Newspapers across Australia ran heavily redacted front pages on Monday in protest against government secrecy and a crackdown on press freedom, a rare show of unity in a fractious media landscape.
National and regional mastheads including The Australian, The Sydney Morning Herald and the Australian Financial Review hit newsstands on Monday with most of their front-page news stories blacked out.
Advertisements have also been rolled out across the country's television networks, asking viewers to consider the question: “When the government hides the truth from you, what are they covering up?”
The campaign by the Right to Know coalition was sparked by federal police raids on the national broadcaster ABC and a News Corp journalist's home earlier this year over two stories that had proved embarrassing for the government.
It centres on six demands, including exemptions for journalists from strict national security laws that have created a complex web of provisions critics say too easily ensnare reporters doing their jobs.
“The culture of secrecy that has descended through these legal provisions restricts every Australian's right to know and goes well beyond the original intent of national security,” Media Entertainment and Arts Alliance union head Paul Murphy said.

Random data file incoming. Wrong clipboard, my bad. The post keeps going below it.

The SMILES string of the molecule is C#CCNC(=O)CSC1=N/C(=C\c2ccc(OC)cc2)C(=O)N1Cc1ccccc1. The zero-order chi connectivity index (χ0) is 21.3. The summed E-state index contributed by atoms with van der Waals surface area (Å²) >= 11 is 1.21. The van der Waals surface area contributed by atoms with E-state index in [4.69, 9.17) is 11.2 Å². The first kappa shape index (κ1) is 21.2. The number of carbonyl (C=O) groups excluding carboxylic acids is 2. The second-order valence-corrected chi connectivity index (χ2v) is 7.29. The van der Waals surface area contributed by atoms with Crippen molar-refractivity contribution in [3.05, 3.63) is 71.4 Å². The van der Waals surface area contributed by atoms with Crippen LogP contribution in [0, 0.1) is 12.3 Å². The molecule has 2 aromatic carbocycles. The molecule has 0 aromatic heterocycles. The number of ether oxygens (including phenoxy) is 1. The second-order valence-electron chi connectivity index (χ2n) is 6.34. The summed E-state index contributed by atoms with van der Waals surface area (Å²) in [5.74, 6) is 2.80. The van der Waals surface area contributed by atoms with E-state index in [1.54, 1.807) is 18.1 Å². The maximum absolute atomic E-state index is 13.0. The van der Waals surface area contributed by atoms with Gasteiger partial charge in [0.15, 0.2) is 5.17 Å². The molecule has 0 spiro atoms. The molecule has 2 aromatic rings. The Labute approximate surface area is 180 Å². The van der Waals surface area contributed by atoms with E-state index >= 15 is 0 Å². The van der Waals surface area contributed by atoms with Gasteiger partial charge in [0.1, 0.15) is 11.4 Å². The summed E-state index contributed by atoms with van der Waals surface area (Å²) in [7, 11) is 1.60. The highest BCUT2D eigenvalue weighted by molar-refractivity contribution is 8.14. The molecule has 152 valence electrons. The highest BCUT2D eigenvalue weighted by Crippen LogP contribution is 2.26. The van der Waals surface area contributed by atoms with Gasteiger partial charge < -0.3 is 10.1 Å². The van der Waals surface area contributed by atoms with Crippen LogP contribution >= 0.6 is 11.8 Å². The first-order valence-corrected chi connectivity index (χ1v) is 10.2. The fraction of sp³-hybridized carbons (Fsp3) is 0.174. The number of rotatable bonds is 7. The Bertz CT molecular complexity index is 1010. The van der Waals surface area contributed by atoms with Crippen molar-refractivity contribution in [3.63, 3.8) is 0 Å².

“The police raids on the home of News Corp journalist Annika Smethurst and the headquarters of the ABC in Sydney were direct attacks on media freedom in Australia but they are just the tip of the iceberg,” he said.
Three journalists are facing possible criminal charges in the wake of the raids — Smethurst for revealing the government was considering plans to spy on Australians — and two ABC reporters for exposing alleged war crimes by Australian special forces in Afghanistan.
The media groups are also calling for enhanced protections for public sector whistleblowers — who have also faced charges for leaking to the press — as well as an improved freedom of information regime and defamation law reform.
Australia's defamation laws are notoriously complex and among the strictest in the world.
And unlike most liberal democracies, Australia does not have a bill of rights or constitutionally enshrined protections for freedom of speech.
Prime Minister Scott Morrison said his government would “always believe in the freedom of the press”, but he also insisted that journalists were not above the law.
“The rule of law has to be applied evenly and fairly in protection of our broader freedoms, and so I don't think anyone is, I hope, looking for a leave pass on any of those things,” he told reporters during an official visit to Jakarta.
A press freedom inquiry is due to report its findings to parliament next year.